Intermediate Casing Collapse Induced by Casing Wear in High-Temperature and High-Pressure Wells
- Zheng Shen (Texas A&M University) | Frederick Eugene Beck (Brigham Oil & Gas LP)
- Document ID
- Society of Petroleum Engineers
- SPE International Production and Operations Conference & Exhibition, 14-16 May, Doha, Qatar
- Publication Date
- Document Type
- Conference Paper
- 2012. Society of Petroleum Engineers
- 4.1.5 Processing Equipment, 4.1.2 Separation and Treating, 4.2.3 Materials and Corrosion, 1.14.1 Casing Design, 1.6 Drilling Operations, 1.6.6 Directional Drilling, 2 Well Completion, 1.11 Drilling Fluids and Materials, 1.14 Casing and Cementing, 1.10 Drilling Equipment
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Casing integrity is extremely important to downhole zonal isolation and preventing well instability. The reduction of casing strength not only occurs in directional drilling, but is also observed in vertical drilling with a slight deviation angle. Deteriorated casing in most hydrocarbon wells is reported from the onset of casing wear by the presence of friction force during the rotation of drillpipe. The friction on the casing wall causes the reduction of casing strength. Furthermore, the combination of corrosive drilling fluids with the rotation of drillpipe could dramatically degrade the casing strength. Although casing burst and collapse strength have been emphasized by many researchers, little research has presented the mechanical response of the worn casing. The studies that do exist on casing wear are not relevant for field applications because they do not consider the effects of high temperature and the surrounding formation. Therefore, it is urgent to obtain a proper stress profile of worn casing in order to reveal the true downhole information.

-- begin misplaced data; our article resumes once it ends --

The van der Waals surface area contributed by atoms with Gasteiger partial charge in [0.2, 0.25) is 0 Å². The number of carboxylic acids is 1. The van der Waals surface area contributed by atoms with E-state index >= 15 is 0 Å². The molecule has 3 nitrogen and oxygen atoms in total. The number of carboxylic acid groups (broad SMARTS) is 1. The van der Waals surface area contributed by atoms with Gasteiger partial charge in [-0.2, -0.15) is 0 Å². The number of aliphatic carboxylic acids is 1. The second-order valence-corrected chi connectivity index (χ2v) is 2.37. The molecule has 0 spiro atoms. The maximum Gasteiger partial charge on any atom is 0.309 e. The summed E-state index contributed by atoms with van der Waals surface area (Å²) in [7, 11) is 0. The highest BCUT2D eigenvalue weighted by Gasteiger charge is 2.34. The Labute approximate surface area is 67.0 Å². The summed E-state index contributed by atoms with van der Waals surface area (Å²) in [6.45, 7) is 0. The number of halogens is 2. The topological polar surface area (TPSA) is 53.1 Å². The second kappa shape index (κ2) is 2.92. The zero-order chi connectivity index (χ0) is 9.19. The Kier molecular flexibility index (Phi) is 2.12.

Based on the boundary superposition principle, we propose an analytical solution for the worn casing model that accounts for the contribution of thermal stress. We focus on the stress evolution in worn casing from the effects of high temperature and the confining formation. The predicted results show that the higher thermal loads largely increase the stress concentration of the worn casing, subsequently weakening the casing strength. The finite element solutions indicate that the radial stress in worn casing is not impacted as much as the hoop stress. The remaining part of the worn casing is subject to compression failure, along with an increase of the burst pressure or the elevated temperature.
There is a need for determining stress profiles in and around worn casing in cased hole in terms of casing integrity. Casing wear is considered a serious well instability problem, and it causes casing wall reduction because the rotating of drillpipe during the drilling process creates significant contact forces. Casing wall reduction can cause stress concentration at worn locations and results in new burst and collapse resistance of the remaining casing. In the presence of corrosive fluids in the well, the loss of casing thickness will be accelerated because of the chemical reaction destroying the surface of casing.
Casing wear is not only a problem related to directional or extended wells; it also occurs in vertical wells because the contact pressure generated on the inner surface of the casing becomes much harder to control during the penetration into deeper formation. Casing burst and collapse pressures depend upon the thickness of the casing wall; calculation of the burst and collapse pressure is given in Appendix A.
To extract hydrocarbons from deeper formation, a growing interest is to understand the stress distribution after casing wear. Worn casing is under the high risk of collapse in high-pressure, high-temperature (HPHT) wells due to large variations of temperature and pressure. High temperature can bring significant pressure increase in sealed annuli, causing further failures of the casing string or the production liner (Oudeman and Kerem 2004). As shown in the Fig. 1, the upper cased zone is heated by the produced fluids from the lower zones since T2 is larger than T1.
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